Dozens of African soldiers, known as tirailleurs, were shot dead at Thiaroye, in what is now Senegal, on 1 December 1944 when about 1,300, who had been held prisoner by the Germans, mutinied, demanding that bonuses owing to them be paid and equal treatment with French soldiers.
Official figures put the death toll at 24 but many historians believe the figure to be an underestimate.
The killings were the subject of a film, Camp de Thiaroye, by Ousmane Sembène and Thierno Faty Sow.
“The dark side of our history includes the bloody repression at the Thairoye camp in 1944 which caused the death of 35 African soldiers who fought for France,” Hollande told the Senegalese parliament. “I’ve decided to give Senegal all the archives that France has on this tragedy so they can be put on show at the Thiaroye memorial.”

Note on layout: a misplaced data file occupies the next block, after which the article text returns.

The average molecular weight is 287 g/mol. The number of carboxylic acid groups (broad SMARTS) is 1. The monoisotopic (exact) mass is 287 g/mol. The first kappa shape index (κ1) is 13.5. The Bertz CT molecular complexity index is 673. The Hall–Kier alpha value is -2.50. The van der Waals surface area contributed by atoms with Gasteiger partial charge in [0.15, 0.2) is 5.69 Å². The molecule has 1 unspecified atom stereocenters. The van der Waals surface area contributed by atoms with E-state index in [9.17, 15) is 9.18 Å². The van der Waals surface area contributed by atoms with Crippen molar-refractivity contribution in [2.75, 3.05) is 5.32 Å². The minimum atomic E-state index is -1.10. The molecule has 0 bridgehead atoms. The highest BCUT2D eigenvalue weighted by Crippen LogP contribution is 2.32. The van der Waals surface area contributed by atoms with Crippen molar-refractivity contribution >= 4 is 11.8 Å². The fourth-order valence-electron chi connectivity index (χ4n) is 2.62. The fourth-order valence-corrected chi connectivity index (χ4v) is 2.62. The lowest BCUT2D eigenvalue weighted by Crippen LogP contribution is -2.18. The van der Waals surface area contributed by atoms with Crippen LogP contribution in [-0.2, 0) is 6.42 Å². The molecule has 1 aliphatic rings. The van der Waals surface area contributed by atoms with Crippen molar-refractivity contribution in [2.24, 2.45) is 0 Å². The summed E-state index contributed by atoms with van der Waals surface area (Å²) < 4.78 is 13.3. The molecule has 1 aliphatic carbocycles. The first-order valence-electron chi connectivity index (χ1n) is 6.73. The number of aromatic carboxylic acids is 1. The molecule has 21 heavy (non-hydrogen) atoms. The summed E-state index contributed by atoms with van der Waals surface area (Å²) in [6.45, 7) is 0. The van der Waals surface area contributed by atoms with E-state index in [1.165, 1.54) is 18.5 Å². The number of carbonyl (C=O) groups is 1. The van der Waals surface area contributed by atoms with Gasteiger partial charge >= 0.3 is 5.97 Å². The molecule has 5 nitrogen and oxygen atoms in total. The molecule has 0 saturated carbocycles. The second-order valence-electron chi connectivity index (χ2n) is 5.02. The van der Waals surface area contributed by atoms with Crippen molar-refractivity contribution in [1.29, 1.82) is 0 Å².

The tirailleurs regiments, founded in 1857, recruited, sometimes by force, from French colonies in west Africa that have now become Senegal, Mali and Burkina Faso.
In a speech where he also paid homage to the victims of the slave trade, Hollande declared that the Françafrique policy, often criticised as neo-colonialist, is over.
“There is France and there is Africa,” he declared, adding that he was not going to give the Senegalese moral lectures, in an indirect reference to his predecessor Nicolas Sarkozy’s controversial speech in Dakar five years ago.
France agreed a 24.5-million-euro loan to Senegal develop tourism in Saint Louis, the capital of the former French West Africa that is a Unesco world heritage site.